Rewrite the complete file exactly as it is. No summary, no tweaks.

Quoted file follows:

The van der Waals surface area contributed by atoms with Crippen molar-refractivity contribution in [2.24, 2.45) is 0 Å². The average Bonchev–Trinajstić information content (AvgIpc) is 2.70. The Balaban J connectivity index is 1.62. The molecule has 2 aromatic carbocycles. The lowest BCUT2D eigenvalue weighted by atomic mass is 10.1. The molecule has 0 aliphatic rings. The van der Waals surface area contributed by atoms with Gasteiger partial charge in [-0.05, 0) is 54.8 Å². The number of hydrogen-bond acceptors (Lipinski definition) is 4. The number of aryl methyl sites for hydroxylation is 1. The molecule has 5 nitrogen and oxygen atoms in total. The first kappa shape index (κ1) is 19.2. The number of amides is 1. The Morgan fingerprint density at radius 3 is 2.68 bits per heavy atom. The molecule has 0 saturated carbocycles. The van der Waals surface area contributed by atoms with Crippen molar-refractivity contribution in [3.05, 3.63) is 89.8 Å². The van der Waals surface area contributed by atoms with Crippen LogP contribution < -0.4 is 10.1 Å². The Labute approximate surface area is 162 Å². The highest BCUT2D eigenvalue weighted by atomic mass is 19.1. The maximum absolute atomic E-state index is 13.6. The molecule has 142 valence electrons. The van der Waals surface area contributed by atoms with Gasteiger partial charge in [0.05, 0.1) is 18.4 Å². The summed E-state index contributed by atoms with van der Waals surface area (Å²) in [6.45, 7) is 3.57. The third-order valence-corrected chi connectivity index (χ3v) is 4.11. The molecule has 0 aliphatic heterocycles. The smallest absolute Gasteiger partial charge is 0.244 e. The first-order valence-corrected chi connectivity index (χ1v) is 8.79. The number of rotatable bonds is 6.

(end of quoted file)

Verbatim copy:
The van der Waals surface area contributed by atoms with Crippen molar-refractivity contribution in [2.24, 2.45) is 0 Å². The average Bonchev–Trinajstić information content (AvgIpc) is 2.70. The Balaban J connectivity index is 1.62. The molecule has 2 aromatic carbocycles. The lowest BCUT2D eigenvalue weighted by atomic mass is 10.1. The molecule has 0 aliphatic rings. The van der Waals surface area contributed by atoms with Gasteiger partial charge in [-0.05, 0) is 54.8 Å². The number of hydrogen-bond acceptors (Lipinski definition) is 4. The number of aryl methyl sites for hydroxylation is 1. The molecule has 5 nitrogen and oxygen atoms in total. The first kappa shape index (κ1) is 19.2. The number of amides is 1. The Morgan fingerprint density at radius 3 is 2.68 bits per heavy atom. The molecule has 0 saturated carbocycles. The van der Waals surface area contributed by atoms with Crippen molar-refractivity contribution in [3.05, 3.63) is 89.8 Å². The van der Waals surface area contributed by atoms with Crippen LogP contribution < -0.4 is 10.1 Å². The Labute approximate surface area is 162 Å². The highest BCUT2D eigenvalue weighted by atomic mass is 19.1. The maximum absolute atomic E-state index is 13.6. The molecule has 142 valence electrons. The van der Waals surface area contributed by atoms with Gasteiger partial charge in [0.05, 0.1) is 18.4 Å². The summed E-state index contributed by atoms with van der Waals surface area (Å²) in [6.45, 7) is 3.57. The third-order valence-corrected chi connectivity index (χ3v) is 4.11. The molecule has 0 aliphatic heterocycles. The smallest absolute Gasteiger partial charge is 0.244 e. The first-order valence-corrected chi connectivity index (χ1v) is 8.79. The number of rotatable bonds is 6.